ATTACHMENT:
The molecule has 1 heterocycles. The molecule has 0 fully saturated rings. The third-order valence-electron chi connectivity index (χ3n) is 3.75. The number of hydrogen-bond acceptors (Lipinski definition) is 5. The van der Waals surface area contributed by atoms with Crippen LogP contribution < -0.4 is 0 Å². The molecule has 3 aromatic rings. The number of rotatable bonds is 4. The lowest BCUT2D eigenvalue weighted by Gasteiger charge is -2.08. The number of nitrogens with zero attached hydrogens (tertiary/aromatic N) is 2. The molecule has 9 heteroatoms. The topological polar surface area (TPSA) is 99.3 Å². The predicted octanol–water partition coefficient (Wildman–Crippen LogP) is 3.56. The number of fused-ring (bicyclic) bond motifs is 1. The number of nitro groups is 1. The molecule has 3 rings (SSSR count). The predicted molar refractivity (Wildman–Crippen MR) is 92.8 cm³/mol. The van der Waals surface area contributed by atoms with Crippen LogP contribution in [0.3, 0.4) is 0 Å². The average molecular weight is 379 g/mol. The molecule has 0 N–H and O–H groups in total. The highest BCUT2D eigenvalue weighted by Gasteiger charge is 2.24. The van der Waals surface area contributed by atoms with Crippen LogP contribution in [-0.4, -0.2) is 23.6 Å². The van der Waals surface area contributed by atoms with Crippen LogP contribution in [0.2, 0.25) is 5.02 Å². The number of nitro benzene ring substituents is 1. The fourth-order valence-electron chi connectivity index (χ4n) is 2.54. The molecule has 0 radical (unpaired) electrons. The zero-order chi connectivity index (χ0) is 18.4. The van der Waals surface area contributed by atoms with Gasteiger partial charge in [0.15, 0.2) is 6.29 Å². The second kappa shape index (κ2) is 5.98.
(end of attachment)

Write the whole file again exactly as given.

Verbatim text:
The molecule has 1 heterocycles. The molecule has 0 fully saturated rings. The third-order valence-electron chi connectivity index (χ3n) is 3.75. The number of hydrogen-bond acceptors (Lipinski definition) is 5. The van der Waals surface area contributed by atoms with Crippen LogP contribution < -0.4 is 0 Å². The molecule has 3 aromatic rings. The number of rotatable bonds is 4. The lowest BCUT2D eigenvalue weighted by Gasteiger charge is -2.08. The number of nitrogens with zero attached hydrogens (tertiary/aromatic N) is 2. The molecule has 9 heteroatoms. The topological polar surface area (TPSA) is 99.3 Å². The predicted octanol–water partition coefficient (Wildman–Crippen LogP) is 3.56. The number of fused-ring (bicyclic) bond motifs is 1. The number of nitro groups is 1. The molecule has 3 rings (SSSR count). The predicted molar refractivity (Wildman–Crippen MR) is 92.8 cm³/mol. The van der Waals surface area contributed by atoms with Crippen LogP contribution in [0.3, 0.4) is 0 Å². The average molecular weight is 379 g/mol. The molecule has 0 N–H and O–H groups in total. The highest BCUT2D eigenvalue weighted by Gasteiger charge is 2.24. The van der Waals surface area contributed by atoms with Crippen LogP contribution in [-0.4, -0.2) is 23.6 Å². The van der Waals surface area contributed by atoms with Crippen LogP contribution in [0.2, 0.25) is 5.02 Å². The number of nitro benzene ring substituents is 1. The fourth-order valence-electron chi connectivity index (χ4n) is 2.54. The molecule has 0 radical (unpaired) electrons. The zero-order chi connectivity index (χ0) is 18.4. The van der Waals surface area contributed by atoms with Gasteiger partial charge in [0.15, 0.2) is 6.29 Å². The second kappa shape index (κ2) is 5.98.